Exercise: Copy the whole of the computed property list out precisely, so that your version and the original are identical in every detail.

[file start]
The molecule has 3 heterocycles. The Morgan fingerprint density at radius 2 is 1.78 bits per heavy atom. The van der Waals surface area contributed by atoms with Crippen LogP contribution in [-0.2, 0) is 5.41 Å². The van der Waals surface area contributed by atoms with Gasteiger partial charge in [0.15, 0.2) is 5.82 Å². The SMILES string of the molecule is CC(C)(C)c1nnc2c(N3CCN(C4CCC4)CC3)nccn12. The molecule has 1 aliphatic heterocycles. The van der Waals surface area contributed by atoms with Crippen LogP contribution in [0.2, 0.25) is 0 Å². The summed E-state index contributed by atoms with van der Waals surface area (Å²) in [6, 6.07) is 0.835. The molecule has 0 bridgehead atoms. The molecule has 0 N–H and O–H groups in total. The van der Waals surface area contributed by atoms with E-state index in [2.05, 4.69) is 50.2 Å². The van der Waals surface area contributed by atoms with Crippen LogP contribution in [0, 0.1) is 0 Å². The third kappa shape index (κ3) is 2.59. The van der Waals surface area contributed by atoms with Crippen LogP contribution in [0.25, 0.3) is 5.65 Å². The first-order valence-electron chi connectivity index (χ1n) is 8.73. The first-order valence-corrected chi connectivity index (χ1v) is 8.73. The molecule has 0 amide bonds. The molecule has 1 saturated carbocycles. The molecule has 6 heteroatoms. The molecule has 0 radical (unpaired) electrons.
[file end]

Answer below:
The molecule has 3 heterocycles. The Morgan fingerprint density at radius 2 is 1.78 bits per heavy atom. The van der Waals surface area contributed by atoms with Crippen LogP contribution in [-0.2, 0) is 5.41 Å². The van der Waals surface area contributed by atoms with Gasteiger partial charge in [0.15, 0.2) is 5.82 Å². The SMILES string of the molecule is CC(C)(C)c1nnc2c(N3CCN(C4CCC4)CC3)nccn12. The molecule has 1 aliphatic heterocycles. The van der Waals surface area contributed by atoms with Crippen LogP contribution in [0.2, 0.25) is 0 Å². The summed E-state index contributed by atoms with van der Waals surface area (Å²) in [6, 6.07) is 0.835. The molecule has 0 bridgehead atoms. The molecule has 0 N–H and O–H groups in total. The van der Waals surface area contributed by atoms with E-state index in [2.05, 4.69) is 50.2 Å². The van der Waals surface area contributed by atoms with Crippen LogP contribution in [0, 0.1) is 0 Å². The third kappa shape index (κ3) is 2.59. The van der Waals surface area contributed by atoms with Crippen LogP contribution in [0.25, 0.3) is 5.65 Å². The first-order valence-electron chi connectivity index (χ1n) is 8.73. The first-order valence-corrected chi connectivity index (χ1v) is 8.73. The molecule has 0 amide bonds. The molecule has 1 saturated carbocycles. The molecule has 6 heteroatoms. The molecule has 0 radical (unpaired) electrons.